Sunday, January 2, 2011

Gathering the Clan

Who are we?
My clan is a mixture of the Allery's and the Cutting's - ancestors who began our heritage in several English and Welsh counties. Let me introduce you to the central characters of this first blog entry and we can then listen to them recount the history of their lives, their occupations and their stories - they are my great grandfathers, Charles Harry Cutting and Samuel John Allery.


Charles Harry Cutting

1835 was the year my mother's grandfather was born - Charles Harry in the Cutting line. Charles Harry Cutting was born in Thruxton, Hampshire, son of Thomas Cutting (Carpenter) and Lucy Colebrook.

According to the 1871 census Charles was also a carpenter at the time he married his wife Sarah H Newland. They married at Strand in Hampshire in June 1856 - he being only 21 and Sarah being two years older at 23.
Together they had four children, and bestowed the name of Harry as a second name for three of them. The middle son, Charles gained his mother's maiden name as well, giving him the grand name of Charles Harry Newland Cutting; he was my grandfather. His older brother Harry Newland Cutting lived only to the age of three; he probably died of a childhood disease, a common occurrence in families of this era. 


The 1911 census shows both Charles and Sarah living at their six roomed house at 11 Wyndham Road,  Kingston-on-Thames, they are now aged 75 and 77 respectively and have been married for 43 years.They lived longer than the average age expectancy for the era: Life expectancy was then 54 years for women and 50 for men.

Their location at Kingston-on-Thames was indicative of their standard of living. Kingston a well-to-do area of Greater London is to feature in the weaving of my family history in the 19th Century - a joining of the Cuttings and Allery's.

Samuel John Allery

In September 1847 my father's grandfather was born - Samuel John of the Allery line. Samuel John Allery was born to William Allery (Tailor) and Mary Newth, in Newington, Devon.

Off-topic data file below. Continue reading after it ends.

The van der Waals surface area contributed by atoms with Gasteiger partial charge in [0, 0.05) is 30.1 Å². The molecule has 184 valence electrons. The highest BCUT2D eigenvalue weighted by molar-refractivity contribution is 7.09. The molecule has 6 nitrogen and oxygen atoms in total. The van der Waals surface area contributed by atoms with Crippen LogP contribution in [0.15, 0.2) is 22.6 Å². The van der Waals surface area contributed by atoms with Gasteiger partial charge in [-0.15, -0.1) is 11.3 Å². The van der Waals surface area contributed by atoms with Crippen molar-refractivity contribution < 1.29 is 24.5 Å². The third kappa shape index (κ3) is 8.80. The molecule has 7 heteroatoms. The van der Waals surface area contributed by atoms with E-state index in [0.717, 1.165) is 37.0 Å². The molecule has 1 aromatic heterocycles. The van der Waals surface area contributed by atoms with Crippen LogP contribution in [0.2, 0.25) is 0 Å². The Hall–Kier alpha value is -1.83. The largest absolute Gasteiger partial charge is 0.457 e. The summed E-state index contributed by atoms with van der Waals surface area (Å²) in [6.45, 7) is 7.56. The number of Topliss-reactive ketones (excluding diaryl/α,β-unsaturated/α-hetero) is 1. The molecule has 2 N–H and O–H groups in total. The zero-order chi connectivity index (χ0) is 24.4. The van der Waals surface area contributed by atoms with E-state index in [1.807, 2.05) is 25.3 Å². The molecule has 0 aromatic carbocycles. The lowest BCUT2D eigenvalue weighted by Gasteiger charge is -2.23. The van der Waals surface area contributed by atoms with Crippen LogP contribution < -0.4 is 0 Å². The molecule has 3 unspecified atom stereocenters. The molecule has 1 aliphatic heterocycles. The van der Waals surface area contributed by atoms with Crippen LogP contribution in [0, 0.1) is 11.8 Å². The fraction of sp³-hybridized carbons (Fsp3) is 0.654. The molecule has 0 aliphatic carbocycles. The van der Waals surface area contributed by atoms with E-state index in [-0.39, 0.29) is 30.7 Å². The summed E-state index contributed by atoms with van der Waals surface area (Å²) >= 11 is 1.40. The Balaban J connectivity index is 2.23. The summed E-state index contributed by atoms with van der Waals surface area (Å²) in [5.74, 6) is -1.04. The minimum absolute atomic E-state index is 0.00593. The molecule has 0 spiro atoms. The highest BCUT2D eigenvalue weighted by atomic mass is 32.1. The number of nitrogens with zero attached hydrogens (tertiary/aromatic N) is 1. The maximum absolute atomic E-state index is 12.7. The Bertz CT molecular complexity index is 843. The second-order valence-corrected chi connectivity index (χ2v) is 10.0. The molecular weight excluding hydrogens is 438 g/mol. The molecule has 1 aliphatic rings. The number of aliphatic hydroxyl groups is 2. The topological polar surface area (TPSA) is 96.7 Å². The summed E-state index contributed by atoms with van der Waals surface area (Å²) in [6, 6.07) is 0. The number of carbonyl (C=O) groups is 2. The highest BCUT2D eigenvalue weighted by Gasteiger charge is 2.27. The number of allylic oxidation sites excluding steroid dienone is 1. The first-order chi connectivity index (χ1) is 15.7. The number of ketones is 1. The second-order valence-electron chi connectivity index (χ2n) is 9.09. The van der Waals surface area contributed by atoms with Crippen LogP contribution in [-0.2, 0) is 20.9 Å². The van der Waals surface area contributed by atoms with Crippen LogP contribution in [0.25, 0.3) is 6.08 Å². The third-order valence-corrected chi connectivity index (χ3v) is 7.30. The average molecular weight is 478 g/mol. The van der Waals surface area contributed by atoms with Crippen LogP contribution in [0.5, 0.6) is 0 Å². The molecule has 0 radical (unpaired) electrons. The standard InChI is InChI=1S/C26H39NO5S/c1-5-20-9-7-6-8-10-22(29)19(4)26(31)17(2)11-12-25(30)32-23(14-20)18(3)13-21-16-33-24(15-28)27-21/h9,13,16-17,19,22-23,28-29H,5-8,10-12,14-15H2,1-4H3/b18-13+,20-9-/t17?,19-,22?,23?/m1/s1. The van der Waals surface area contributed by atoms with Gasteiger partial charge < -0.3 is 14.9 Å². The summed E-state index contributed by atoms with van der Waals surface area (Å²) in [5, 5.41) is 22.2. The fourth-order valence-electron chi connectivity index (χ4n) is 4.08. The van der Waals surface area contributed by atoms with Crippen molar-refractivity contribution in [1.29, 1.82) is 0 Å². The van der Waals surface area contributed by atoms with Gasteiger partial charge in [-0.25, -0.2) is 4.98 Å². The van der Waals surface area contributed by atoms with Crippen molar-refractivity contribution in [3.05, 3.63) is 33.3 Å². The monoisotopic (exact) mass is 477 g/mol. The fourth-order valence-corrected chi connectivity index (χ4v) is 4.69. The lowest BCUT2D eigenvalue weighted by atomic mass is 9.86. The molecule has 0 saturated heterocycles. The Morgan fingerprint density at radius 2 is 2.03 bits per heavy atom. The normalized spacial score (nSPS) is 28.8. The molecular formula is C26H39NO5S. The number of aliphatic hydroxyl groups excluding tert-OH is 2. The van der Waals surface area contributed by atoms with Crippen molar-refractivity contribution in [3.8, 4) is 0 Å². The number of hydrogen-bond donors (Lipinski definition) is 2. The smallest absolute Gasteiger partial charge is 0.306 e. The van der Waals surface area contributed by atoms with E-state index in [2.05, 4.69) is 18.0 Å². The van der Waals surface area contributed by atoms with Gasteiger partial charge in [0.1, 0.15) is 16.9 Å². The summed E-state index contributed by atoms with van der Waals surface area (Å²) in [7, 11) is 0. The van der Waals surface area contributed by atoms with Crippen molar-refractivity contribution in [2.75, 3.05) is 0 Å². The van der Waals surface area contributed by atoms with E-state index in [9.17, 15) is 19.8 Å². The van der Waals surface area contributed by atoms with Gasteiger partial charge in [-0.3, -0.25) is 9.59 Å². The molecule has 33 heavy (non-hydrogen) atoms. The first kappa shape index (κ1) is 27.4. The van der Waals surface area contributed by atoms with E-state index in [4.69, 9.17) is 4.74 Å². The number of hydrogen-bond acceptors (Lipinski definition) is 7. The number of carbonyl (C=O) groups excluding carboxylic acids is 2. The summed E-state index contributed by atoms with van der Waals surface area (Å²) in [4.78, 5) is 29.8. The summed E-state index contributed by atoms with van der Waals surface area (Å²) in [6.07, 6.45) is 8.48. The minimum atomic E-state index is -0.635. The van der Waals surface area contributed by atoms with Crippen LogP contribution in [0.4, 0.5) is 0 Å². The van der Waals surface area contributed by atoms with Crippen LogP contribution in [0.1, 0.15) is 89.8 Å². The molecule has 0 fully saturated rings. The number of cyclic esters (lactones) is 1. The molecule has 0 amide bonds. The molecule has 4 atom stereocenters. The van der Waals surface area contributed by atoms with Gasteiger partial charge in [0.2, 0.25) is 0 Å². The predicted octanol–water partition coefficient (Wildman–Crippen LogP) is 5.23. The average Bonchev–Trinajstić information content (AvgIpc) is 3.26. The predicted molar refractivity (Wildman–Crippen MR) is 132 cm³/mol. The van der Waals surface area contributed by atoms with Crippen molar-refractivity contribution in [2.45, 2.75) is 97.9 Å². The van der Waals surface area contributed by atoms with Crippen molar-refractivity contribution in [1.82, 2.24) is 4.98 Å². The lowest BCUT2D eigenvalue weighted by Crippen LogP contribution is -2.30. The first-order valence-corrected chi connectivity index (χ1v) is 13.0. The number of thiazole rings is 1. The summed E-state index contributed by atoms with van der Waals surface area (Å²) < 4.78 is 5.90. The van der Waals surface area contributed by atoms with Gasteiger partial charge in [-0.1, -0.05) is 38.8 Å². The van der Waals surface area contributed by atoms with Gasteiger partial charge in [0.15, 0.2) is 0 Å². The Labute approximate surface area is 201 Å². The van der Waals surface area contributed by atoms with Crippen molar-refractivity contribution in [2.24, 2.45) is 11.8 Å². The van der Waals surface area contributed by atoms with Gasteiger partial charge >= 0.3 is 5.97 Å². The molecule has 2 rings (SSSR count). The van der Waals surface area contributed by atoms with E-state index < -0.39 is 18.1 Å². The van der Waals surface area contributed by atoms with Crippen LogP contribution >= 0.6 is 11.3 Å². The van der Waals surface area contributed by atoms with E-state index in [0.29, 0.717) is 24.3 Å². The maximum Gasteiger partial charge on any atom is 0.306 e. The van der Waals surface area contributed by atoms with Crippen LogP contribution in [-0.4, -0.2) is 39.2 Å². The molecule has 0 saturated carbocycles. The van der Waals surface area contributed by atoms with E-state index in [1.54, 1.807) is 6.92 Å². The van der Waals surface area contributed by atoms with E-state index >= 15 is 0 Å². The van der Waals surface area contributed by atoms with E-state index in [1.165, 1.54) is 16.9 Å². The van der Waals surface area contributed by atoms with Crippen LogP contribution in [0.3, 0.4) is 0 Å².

Samuel obviously had a great capacity for life and children as he married twice and fathered 15 children. His first marriage to Mary Ann Hall, my great grandmother, took place on the 2nd December 1867 in Lambeth, Surrey. They were aged 21 and 19 and were supported by both their fathers on their wedding day at St John's church - both having signed the marriage certificate at the time. Samuel's father William and Mary's father Henry Hall (Sail maker). Together they had eight children, one of whom was my grandfather, Walter Frederick Allery born in 1872. Walter also took on the Tailoring trade and became a Master Tailor. His mother, my great grandmother Mary Ann, died in 1881 - I suspect that she had complications with the birth of her last child Jennie Selina, who was born in 1880 but lived only for one year. Perhaps Mary Ann died of a broken heart after the loss of such a small child.



Samuel was later to marry Jemima Blackburn in 1884 and together had another seven children - all sons - many of them living into the 20th century. According to the 1911 census they had been married for 26 years. The census also showed that all the sons of working age had a trade associated such as Decorator, Printer, Labourer but only one followed his father into the Tailoring industry. In this year they were living at 196 Commercial Road, Camberwell, London.

Location was important for the trade of Tailoring and Samuel John Allery made a good living - being able to support two wives and a tribe of children. His son Walter Frederick Allery chose this up and coming location for his Tailoring business.


Location near London would also have been important for the trade of carpentry and Charles Harry Cutting was able to afford to live in Kingston-on-Thames - an area where his son Charles Harry Newland Cutting was to make his small fortune.

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